Salvador Dali was a Spanish painter born in Figueras, Catalonia, where he died in 1989. Trained at Madrid’s school of fine arts, he was drawn simultaneously to Academicism, Impressionism, Futurism, and Cubism; after reading Freud, his passions turned to dreams and the unconscious.
In 1928, he met Picasso and Breton and joined the Surrealists. He also
met Gala Eluard, who became his companion and muse. in 1929, he began formulating the “paranoid-critical” method, which would provide the foundations for most of his paintings.
After a stay in the United States from 1940 to 1948, where his influence was felt on fashion, advertising, and ballet sets, he went back to Spain to undergo a religious crisis and returned to the baroque traditions and landscapes of his youth, in harmony with his temperament.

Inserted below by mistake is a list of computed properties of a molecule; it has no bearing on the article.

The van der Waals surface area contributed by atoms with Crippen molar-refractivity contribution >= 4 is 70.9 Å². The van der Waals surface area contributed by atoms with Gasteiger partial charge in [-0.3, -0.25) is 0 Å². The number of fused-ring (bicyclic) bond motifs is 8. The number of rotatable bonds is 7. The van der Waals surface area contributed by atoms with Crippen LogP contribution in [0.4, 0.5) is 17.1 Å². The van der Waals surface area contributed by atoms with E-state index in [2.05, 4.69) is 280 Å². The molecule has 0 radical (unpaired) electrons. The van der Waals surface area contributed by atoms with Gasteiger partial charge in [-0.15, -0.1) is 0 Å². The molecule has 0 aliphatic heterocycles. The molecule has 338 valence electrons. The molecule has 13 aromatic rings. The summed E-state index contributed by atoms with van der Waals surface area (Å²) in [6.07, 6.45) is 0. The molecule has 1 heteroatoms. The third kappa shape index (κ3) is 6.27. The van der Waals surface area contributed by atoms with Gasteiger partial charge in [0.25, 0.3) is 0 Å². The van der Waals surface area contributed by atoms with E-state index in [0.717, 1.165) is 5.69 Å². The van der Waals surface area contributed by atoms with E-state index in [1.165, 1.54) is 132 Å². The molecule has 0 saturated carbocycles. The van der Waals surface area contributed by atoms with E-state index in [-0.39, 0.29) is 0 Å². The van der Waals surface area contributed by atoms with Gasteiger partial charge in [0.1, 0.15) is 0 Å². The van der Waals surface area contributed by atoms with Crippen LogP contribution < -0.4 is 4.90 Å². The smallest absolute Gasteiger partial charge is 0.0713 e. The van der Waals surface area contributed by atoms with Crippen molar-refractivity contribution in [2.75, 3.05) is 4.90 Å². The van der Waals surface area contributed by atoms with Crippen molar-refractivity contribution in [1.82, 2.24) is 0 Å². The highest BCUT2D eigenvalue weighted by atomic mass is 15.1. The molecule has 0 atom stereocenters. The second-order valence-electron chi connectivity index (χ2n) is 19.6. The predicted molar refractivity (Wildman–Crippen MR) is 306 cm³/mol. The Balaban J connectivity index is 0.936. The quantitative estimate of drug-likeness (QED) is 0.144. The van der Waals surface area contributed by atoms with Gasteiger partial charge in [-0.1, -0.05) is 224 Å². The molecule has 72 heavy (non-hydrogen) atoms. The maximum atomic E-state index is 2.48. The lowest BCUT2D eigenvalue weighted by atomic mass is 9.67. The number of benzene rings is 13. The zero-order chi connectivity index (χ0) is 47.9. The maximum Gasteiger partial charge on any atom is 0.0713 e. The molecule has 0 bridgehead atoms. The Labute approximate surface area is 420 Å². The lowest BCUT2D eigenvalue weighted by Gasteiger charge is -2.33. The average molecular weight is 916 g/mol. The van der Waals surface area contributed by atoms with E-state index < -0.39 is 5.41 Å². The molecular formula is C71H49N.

It soon became apparent, however, that there was an inherent contradiction in Dalí’s approach between what he himself described as ‘critical paranoia’ - which lent itself to systematic interpretation - and the element of automatism upon which his method depended. Dalí’s extreme statements on political matters struck a false note in the context of the Surrealist ethic and his relations with the rest of the group became increasingly strained after 1934. In the eyes of the public he was, increasingly as time went by, the Surrealist par excellence, and he did his utmost to maintain, by way of excessive exhibitionism in every area, this enviable reputation.